The Ballad of Corona V


Big House Theatre (venue)

04 November 2020 (released)

06 November 2020

Turing off the busy Essex Road and stepping through a small door into the dark cobbled courtyard of the ‘Big House,’ the drama has already begun. Especially on the last night of lockdown when new experiences are so thin on the ground and live performances must be treasured. Having ordered a drink by app, it magically appears in seconds from a smiling human and our group of six pass under the strings of lights to gather in the bar area, the epitome of recently stripped back chic.

The Big House is a stunning venue, restored for creative work with care leavers at high risk of exclusion. It’s also the perfect site for a perambulatory theatrical experience – in this case a surreal satire about the year of the ‘Rona’. Not an interactive one but an intimate one as each socially distanced group of six are passed from room to room, scene to scene. The largely young cast are confident and engaging throughout, personal experiences of the pandemic piercing the play written by David Watson and directed by with a fresh, devised feel.

It’s New Year 2020 – a family (with Victorian dress and swagger) are raising a toast to their future around a long, candle-lit dining table. The only cloud on the horizon ‘is the tickle in the back of my throat.’ The scene ends hilariously with the expectant young mum going into labour as the family call, ‘Come on little Crossrail!” before baby… Boris emerges from between her legs.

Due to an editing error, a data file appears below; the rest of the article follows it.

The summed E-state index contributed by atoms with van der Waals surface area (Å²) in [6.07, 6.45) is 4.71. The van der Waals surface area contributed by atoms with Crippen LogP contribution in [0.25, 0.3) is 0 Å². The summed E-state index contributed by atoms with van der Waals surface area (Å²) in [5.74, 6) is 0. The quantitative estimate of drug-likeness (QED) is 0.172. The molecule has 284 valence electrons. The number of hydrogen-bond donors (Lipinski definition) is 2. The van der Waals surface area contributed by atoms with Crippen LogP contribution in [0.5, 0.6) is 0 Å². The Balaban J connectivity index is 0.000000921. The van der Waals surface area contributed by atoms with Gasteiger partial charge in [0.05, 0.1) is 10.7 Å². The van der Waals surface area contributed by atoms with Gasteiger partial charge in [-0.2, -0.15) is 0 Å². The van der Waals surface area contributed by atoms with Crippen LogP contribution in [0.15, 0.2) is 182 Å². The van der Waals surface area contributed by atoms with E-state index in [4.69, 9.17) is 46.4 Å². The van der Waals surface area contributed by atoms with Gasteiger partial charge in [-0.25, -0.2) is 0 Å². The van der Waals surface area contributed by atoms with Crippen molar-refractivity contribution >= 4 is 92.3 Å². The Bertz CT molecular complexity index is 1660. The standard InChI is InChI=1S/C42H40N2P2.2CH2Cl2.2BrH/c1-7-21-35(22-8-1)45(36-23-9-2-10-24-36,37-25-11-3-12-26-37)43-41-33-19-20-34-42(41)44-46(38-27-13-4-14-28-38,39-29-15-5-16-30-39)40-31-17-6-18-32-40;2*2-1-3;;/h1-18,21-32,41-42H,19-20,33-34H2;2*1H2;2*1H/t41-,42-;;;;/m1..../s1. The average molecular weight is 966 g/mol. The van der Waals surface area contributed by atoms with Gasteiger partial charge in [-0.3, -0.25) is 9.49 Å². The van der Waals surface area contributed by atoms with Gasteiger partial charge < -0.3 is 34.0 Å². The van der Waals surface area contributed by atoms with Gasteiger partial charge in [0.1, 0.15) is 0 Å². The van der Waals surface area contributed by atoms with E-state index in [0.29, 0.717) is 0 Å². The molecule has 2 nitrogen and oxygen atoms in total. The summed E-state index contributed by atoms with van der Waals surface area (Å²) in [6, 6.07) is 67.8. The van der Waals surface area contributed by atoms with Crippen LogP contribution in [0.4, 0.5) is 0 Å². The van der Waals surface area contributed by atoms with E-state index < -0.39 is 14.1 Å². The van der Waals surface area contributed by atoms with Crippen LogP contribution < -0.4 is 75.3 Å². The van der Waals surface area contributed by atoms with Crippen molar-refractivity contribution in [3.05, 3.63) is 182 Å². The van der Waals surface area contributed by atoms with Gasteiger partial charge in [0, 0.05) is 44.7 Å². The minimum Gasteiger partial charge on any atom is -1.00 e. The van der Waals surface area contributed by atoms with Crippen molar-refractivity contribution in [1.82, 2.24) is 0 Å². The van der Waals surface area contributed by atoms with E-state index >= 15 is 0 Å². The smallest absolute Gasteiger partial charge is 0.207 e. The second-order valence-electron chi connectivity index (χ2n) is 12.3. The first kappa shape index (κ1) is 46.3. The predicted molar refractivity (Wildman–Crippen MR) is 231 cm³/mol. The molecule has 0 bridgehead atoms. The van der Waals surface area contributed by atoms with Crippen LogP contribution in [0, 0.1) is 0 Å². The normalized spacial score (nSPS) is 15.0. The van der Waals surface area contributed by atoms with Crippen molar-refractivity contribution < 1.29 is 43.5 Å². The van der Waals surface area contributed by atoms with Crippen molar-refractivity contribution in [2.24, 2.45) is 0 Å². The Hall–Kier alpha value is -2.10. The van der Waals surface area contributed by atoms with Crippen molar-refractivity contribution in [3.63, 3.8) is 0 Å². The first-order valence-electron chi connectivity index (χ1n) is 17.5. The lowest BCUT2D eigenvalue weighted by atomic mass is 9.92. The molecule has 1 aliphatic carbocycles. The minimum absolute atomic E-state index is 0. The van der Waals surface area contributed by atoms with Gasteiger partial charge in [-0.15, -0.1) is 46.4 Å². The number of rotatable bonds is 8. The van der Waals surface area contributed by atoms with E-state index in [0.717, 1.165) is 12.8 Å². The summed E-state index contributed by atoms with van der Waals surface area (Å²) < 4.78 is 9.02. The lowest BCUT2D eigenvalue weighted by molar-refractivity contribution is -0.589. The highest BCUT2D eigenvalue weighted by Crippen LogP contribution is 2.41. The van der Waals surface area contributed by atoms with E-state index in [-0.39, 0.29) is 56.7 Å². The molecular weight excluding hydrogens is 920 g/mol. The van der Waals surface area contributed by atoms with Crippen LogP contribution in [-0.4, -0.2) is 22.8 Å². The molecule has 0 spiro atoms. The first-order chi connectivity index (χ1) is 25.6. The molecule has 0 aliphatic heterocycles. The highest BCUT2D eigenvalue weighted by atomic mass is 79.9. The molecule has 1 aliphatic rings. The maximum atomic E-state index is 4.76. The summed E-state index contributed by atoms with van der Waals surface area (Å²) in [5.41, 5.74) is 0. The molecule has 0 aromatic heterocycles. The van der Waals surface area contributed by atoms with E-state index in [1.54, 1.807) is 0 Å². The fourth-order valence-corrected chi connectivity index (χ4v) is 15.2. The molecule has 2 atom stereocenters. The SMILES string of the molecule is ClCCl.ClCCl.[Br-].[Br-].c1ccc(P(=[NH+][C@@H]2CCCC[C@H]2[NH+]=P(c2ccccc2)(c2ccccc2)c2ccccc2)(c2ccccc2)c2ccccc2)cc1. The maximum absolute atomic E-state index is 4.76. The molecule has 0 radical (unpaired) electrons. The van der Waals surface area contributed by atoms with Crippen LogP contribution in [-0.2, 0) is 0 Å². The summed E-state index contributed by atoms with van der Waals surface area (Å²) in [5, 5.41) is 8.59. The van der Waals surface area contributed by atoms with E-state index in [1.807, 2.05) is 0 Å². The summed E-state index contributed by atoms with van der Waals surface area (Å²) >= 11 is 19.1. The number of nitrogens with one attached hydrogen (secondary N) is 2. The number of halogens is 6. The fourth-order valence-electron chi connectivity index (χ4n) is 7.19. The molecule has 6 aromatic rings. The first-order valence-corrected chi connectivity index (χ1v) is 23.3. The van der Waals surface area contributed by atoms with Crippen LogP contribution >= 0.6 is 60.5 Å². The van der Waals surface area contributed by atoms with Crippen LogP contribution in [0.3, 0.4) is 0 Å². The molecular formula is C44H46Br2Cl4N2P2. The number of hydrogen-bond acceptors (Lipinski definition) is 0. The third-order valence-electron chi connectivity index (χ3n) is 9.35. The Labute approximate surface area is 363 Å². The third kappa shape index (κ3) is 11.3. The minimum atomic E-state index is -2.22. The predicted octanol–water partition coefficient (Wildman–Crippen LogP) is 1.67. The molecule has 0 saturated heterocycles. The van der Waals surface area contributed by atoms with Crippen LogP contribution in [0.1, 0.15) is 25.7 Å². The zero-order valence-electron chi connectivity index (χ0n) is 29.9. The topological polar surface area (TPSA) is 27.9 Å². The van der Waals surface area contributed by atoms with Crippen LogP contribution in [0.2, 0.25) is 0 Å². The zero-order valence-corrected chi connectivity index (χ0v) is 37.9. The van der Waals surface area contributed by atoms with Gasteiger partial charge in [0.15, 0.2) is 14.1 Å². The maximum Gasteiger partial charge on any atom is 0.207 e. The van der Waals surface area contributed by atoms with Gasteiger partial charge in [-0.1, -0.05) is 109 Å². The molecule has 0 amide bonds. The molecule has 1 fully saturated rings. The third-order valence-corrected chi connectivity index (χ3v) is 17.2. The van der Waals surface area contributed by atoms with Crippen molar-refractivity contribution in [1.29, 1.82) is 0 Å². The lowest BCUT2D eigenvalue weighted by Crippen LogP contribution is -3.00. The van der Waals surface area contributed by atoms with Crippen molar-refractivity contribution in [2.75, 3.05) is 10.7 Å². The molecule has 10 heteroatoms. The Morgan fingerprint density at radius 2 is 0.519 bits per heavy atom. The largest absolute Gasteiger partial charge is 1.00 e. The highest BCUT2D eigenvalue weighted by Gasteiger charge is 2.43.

We make our way up a narrow wooden staircase for the next scene and find ourselves in a whitewashed room where piles of toilet roll indicate our socially distanced seats, the only set a tiny rocking horse, belonging to Rona the non-binary Cowboy virus (yep). Bounding with dark energy, and wielding a microphone, he serenades us with a rendition of the ballad of ‘Corona, now or never, We’re all in this together.’ It feels good to be drawn into the rhythms (music written by Watts) and good to laugh (behind our masks of course) as the all too familiar mixes with the surreal.

Charting the progress of characters who catch the virus, no issues of 2020 are left untouched with ‘black lives matter’, police violence, rising unemployment, middle class angst and the moral vacuum of advertising to name a few. There’s a rich feast of references and human experience with a healthy dose of dark comedy that reminds us that life has always been a complex business and every individual experience has value even if the world tries to distort that. This is vibrant, fringe theatre at is best and credit to cast and crew for pulling it off during a pandemic when so many theatres could not.

Photo Credit: Dylan Nolte

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